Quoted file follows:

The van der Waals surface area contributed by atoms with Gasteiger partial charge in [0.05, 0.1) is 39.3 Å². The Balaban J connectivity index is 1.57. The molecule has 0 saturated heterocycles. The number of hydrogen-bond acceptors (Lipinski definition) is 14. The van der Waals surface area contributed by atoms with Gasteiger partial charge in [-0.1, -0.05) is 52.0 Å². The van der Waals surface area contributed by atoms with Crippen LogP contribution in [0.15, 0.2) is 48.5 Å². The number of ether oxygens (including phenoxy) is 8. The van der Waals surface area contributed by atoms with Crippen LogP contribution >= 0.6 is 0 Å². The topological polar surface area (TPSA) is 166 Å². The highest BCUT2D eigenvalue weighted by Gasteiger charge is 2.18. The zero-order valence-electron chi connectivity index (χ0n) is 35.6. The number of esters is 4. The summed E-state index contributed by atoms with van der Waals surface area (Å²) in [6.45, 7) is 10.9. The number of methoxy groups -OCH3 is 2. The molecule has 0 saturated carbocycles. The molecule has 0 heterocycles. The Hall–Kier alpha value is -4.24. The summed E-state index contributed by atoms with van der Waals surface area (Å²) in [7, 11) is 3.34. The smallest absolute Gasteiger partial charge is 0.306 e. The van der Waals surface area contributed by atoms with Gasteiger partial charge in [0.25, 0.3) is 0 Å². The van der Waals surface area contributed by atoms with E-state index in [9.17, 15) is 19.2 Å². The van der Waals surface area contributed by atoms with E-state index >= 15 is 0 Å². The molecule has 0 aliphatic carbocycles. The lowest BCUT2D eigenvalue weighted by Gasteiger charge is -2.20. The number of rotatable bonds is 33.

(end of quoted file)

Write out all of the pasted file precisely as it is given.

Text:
The van der Waals surface area contributed by atoms with Gasteiger partial charge in [0.05, 0.1) is 39.3 Å². The Balaban J connectivity index is 1.57. The molecule has 0 saturated heterocycles. The number of hydrogen-bond acceptors (Lipinski definition) is 14. The van der Waals surface area contributed by atoms with Gasteiger partial charge in [-0.1, -0.05) is 52.0 Å². The van der Waals surface area contributed by atoms with Crippen LogP contribution in [0.15, 0.2) is 48.5 Å². The number of ether oxygens (including phenoxy) is 8. The van der Waals surface area contributed by atoms with Crippen LogP contribution >= 0.6 is 0 Å². The topological polar surface area (TPSA) is 166 Å². The highest BCUT2D eigenvalue weighted by Gasteiger charge is 2.18. The zero-order valence-electron chi connectivity index (χ0n) is 35.6. The number of esters is 4. The summed E-state index contributed by atoms with van der Waals surface area (Å²) in [6.45, 7) is 10.9. The number of methoxy groups -OCH3 is 2. The molecule has 0 saturated carbocycles. The molecule has 0 heterocycles. The Hall–Kier alpha value is -4.24. The summed E-state index contributed by atoms with van der Waals surface area (Å²) in [7, 11) is 3.34. The smallest absolute Gasteiger partial charge is 0.306 e. The van der Waals surface area contributed by atoms with Gasteiger partial charge in [0.25, 0.3) is 0 Å². The van der Waals surface area contributed by atoms with E-state index in [9.17, 15) is 19.2 Å². The van der Waals surface area contributed by atoms with E-state index >= 15 is 0 Å². The molecule has 0 aliphatic carbocycles. The lowest BCUT2D eigenvalue weighted by Gasteiger charge is -2.20. The number of rotatable bonds is 33.